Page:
Rosetzky’s (Vic) feature-length video, produced in collaboration
with actors, a choreographer and a dramaturg, highlights the complex
nature of contemporary communication and how we connect to each
other in this world.
An archive of feeling elaborates on the amassing of archival
material to reflect on memories and perceptions. David Noonan’s
(UK/Vic) collages of children and people evoke the bleeding nature
of memory, Eliza Hutchison’s (Vic) salon-style hang of more than 40
prints sourced from private moments and public events examines the
permutations of memory and remembering, and Justene Williams’ (NSW)
new seven-channel video installation with pillows, bread, stairs and
shelves is a poignant celebration of life, treading a line between
hope and futility, sustenance and dejection.
The final room, Filthy, crushing ending, examines artworks that echo
a sense of loss, absence and disintegration. From Glenn Sloggett’s
(Vic) photographs of decaying roses, street signs and abandoned dogs
that find beauty in the ordinary to Grant Steven’s (Qld) video of
floating words and melancholy music that riff off popular culture,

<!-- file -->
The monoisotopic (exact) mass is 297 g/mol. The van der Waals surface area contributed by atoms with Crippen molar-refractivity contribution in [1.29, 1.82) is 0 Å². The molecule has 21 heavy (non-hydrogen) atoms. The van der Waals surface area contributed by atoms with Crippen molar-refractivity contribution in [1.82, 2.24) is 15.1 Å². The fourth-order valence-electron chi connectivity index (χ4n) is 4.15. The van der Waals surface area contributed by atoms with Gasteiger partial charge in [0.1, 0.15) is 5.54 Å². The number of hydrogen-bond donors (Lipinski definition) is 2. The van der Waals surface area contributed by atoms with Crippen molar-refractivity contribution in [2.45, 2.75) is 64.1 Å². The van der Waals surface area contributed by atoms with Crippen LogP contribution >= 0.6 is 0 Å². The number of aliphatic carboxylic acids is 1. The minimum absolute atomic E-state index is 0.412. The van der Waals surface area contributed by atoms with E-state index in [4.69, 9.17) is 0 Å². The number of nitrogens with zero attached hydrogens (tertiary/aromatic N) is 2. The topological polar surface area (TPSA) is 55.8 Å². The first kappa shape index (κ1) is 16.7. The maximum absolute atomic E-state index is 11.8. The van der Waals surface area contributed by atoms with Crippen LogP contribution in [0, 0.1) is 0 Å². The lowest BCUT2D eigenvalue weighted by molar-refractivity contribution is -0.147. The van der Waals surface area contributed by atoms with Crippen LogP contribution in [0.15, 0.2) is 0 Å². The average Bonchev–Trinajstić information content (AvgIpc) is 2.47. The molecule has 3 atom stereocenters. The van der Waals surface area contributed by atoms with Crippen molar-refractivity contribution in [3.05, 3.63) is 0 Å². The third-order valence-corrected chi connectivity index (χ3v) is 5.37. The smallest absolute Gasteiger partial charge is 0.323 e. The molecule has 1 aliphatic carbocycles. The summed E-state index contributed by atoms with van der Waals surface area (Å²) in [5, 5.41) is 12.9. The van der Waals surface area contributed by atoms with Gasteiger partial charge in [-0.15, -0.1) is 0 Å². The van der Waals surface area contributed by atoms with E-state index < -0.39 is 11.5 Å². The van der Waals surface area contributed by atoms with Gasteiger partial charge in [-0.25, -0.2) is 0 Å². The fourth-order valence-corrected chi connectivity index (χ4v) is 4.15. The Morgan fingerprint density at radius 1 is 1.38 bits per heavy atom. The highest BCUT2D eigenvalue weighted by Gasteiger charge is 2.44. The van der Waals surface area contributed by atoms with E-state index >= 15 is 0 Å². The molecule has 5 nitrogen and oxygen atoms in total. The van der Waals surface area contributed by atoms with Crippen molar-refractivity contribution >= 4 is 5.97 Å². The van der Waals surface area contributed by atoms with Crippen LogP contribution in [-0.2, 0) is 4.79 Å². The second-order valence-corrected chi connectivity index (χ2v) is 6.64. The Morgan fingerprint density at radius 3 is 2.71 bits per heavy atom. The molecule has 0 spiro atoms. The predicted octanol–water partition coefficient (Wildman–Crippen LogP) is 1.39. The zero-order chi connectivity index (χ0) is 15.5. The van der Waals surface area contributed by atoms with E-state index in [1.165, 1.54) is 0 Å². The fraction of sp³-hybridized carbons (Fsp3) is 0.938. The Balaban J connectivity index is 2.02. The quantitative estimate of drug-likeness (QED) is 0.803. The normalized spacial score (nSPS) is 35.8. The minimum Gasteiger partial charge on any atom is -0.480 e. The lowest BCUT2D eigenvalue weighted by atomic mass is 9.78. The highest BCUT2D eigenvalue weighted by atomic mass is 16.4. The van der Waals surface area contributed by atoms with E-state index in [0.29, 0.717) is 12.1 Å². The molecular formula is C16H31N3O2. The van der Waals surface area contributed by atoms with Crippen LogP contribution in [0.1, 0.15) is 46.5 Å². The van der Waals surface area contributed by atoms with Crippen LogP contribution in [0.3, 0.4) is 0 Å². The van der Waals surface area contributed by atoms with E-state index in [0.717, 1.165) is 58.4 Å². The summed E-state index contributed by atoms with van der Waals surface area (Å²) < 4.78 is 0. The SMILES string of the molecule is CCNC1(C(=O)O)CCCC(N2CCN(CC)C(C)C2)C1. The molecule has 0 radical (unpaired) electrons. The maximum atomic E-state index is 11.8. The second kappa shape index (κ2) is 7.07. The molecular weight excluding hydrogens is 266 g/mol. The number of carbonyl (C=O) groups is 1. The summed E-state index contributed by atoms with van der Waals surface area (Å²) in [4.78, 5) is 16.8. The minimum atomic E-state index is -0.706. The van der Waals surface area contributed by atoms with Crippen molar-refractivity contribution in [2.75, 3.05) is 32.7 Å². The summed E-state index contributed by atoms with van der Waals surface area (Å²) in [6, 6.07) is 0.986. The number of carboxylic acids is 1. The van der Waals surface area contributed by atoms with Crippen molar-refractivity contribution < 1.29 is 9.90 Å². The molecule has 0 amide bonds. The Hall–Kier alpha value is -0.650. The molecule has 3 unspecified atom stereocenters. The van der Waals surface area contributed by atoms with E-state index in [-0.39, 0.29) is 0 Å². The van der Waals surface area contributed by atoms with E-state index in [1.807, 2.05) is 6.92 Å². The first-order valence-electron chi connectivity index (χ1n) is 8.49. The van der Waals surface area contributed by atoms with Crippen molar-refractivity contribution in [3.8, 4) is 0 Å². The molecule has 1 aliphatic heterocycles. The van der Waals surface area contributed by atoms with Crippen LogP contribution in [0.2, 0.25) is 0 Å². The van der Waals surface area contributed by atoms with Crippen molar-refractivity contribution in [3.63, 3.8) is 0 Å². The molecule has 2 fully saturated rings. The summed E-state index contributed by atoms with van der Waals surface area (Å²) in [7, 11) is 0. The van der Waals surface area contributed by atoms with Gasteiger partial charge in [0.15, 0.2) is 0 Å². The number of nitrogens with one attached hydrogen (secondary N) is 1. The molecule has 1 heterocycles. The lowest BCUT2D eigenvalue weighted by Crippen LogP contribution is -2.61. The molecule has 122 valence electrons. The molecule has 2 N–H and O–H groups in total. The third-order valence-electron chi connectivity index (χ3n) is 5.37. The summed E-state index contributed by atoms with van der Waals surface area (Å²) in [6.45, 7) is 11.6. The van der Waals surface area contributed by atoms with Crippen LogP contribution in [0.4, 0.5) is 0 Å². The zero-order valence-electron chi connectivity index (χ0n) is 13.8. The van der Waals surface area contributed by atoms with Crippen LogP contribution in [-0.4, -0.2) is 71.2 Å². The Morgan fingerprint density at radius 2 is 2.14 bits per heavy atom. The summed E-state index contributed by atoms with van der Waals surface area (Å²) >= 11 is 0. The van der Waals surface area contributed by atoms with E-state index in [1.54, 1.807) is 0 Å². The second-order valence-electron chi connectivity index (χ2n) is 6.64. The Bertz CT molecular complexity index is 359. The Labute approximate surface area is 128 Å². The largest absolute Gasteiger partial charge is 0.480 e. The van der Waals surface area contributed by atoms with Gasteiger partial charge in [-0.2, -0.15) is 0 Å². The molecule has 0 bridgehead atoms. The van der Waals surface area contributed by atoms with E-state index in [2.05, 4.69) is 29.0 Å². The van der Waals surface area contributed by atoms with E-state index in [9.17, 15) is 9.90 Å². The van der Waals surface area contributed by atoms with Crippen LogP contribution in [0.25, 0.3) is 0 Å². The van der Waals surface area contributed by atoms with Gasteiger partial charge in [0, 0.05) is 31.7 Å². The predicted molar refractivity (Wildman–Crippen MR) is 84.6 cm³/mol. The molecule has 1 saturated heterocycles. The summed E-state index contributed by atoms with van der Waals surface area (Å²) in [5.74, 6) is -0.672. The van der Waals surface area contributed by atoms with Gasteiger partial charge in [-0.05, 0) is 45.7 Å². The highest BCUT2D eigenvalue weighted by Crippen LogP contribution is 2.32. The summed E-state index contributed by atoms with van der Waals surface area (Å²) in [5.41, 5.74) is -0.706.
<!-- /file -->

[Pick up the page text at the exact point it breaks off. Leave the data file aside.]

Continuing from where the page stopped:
conceptual art and sentimentality and finally, to Tim Silvers’ (NSW)
commission comprising a life-size body cast made of watercolour
pigment and a suite of photographs that visually document the
sculpture’s slow decay, in situ, for the duration of the exhibition.
We used to talk about love is the seventh in a series of
contemporary exhibitions supported by the Balnaves Foundation.
A richly illustrated hardcover book
accompanies this exhibition. We used to talk about love comprises a
comprehensive introduction by curator Natasha Bullock, essays by
Lilian Hibberd and Vigen Galstyan, a work of fiction by Australia’s
renowned writer Gail Jones, and individual texts on each of the
artist’s works by leading curators, arts writers, artists and
academics. The book is an exploration of love’s various forms from
the intimate and cinematic to the speculative and thematic.
Ain’t there anyone here for love? is
a series of films, chosen by the Gallery’s curator Robert Herbert,
exploring the changing representations of love in cinema throughout
the 20th and into the 21st century. Attachment and detachment,
intimacy and distance, instability and endurance – the depiction
alters conspicuously over 70 years, as a result of cultural changes,
upheavals in society and shifting ideologies. This series presents
themes from versions of pure romance to vicious love-hate
relationships, all of which reflect on the impermanence and fickle
fashions of love.
Films in the series include Casablanca (dir: Michael Cutiz 1942), A
streetcar named Desire (dir: Elia Kazan 1951), Gentlemen prefer
blondes (dir: Howard Hawks 1953), A kind of loving (dir: John
Schlesinger 1962), Who’s afraid of Virginia Woolf? (dir: Mike
Nichols 1966), The honeymoon killers (dir: Leonard Kastle 1969),
Fear eats the soul (dir: Rainer Werner Fassbinder 1973) and Two
lovers (dir: James Grey 2008).
31 Jan – 21 Apr 2013
Art Gallery of New South Wales
Art Gallery Road, The Domain, Sydney